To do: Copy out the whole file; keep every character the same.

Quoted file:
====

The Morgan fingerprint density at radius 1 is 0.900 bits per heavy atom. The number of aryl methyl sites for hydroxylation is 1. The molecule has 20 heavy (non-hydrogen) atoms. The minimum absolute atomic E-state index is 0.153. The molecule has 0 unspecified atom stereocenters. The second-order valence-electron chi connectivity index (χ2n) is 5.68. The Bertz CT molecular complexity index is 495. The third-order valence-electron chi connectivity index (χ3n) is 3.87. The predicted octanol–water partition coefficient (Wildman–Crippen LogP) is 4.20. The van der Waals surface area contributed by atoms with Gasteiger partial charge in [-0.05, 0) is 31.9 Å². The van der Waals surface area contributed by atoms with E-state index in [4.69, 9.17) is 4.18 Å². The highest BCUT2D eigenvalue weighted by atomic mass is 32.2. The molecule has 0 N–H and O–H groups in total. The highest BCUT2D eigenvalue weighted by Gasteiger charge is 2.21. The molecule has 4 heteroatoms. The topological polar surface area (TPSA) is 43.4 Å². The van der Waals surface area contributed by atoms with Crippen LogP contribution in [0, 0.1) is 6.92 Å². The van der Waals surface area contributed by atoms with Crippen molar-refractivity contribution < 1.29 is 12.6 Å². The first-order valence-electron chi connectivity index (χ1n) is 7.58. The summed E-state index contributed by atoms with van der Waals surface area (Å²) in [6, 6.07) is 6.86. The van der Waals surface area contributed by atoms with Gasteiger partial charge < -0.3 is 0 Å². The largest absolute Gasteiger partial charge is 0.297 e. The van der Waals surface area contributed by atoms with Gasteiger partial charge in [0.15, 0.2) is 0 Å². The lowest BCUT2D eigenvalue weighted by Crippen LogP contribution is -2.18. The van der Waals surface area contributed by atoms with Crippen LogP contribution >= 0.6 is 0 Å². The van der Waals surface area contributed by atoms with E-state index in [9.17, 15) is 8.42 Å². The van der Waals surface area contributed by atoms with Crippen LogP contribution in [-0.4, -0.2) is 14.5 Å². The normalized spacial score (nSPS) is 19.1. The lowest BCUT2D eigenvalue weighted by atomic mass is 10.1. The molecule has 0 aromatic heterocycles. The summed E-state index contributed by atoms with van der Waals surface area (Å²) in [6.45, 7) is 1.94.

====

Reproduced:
The Morgan fingerprint density at radius 1 is 0.900 bits per heavy atom. The number of aryl methyl sites for hydroxylation is 1. The molecule has 20 heavy (non-hydrogen) atoms. The minimum absolute atomic E-state index is 0.153. The molecule has 0 unspecified atom stereocenters. The second-order valence-electron chi connectivity index (χ2n) is 5.68. The Bertz CT molecular complexity index is 495. The third-order valence-electron chi connectivity index (χ3n) is 3.87. The predicted octanol–water partition coefficient (Wildman–Crippen LogP) is 4.20. The van der Waals surface area contributed by atoms with Gasteiger partial charge in [-0.05, 0) is 31.9 Å². The van der Waals surface area contributed by atoms with E-state index in [4.69, 9.17) is 4.18 Å². The highest BCUT2D eigenvalue weighted by atomic mass is 32.2. The molecule has 0 N–H and O–H groups in total. The highest BCUT2D eigenvalue weighted by Gasteiger charge is 2.21. The molecule has 4 heteroatoms. The topological polar surface area (TPSA) is 43.4 Å². The van der Waals surface area contributed by atoms with Crippen LogP contribution in [0, 0.1) is 6.92 Å². The van der Waals surface area contributed by atoms with Crippen molar-refractivity contribution < 1.29 is 12.6 Å². The first-order valence-electron chi connectivity index (χ1n) is 7.58. The summed E-state index contributed by atoms with van der Waals surface area (Å²) in [6, 6.07) is 6.86. The van der Waals surface area contributed by atoms with Gasteiger partial charge < -0.3 is 0 Å². The largest absolute Gasteiger partial charge is 0.297 e. The van der Waals surface area contributed by atoms with Gasteiger partial charge in [0.15, 0.2) is 0 Å². The lowest BCUT2D eigenvalue weighted by Crippen LogP contribution is -2.18. The van der Waals surface area contributed by atoms with Crippen LogP contribution >= 0.6 is 0 Å². The van der Waals surface area contributed by atoms with E-state index in [9.17, 15) is 8.42 Å². The van der Waals surface area contributed by atoms with Crippen LogP contribution in [-0.4, -0.2) is 14.5 Å². The normalized spacial score (nSPS) is 19.1. The lowest BCUT2D eigenvalue weighted by atomic mass is 10.1. The molecule has 0 aromatic heterocycles. The summed E-state index contributed by atoms with van der Waals surface area (Å²) in [6.45, 7) is 1.94.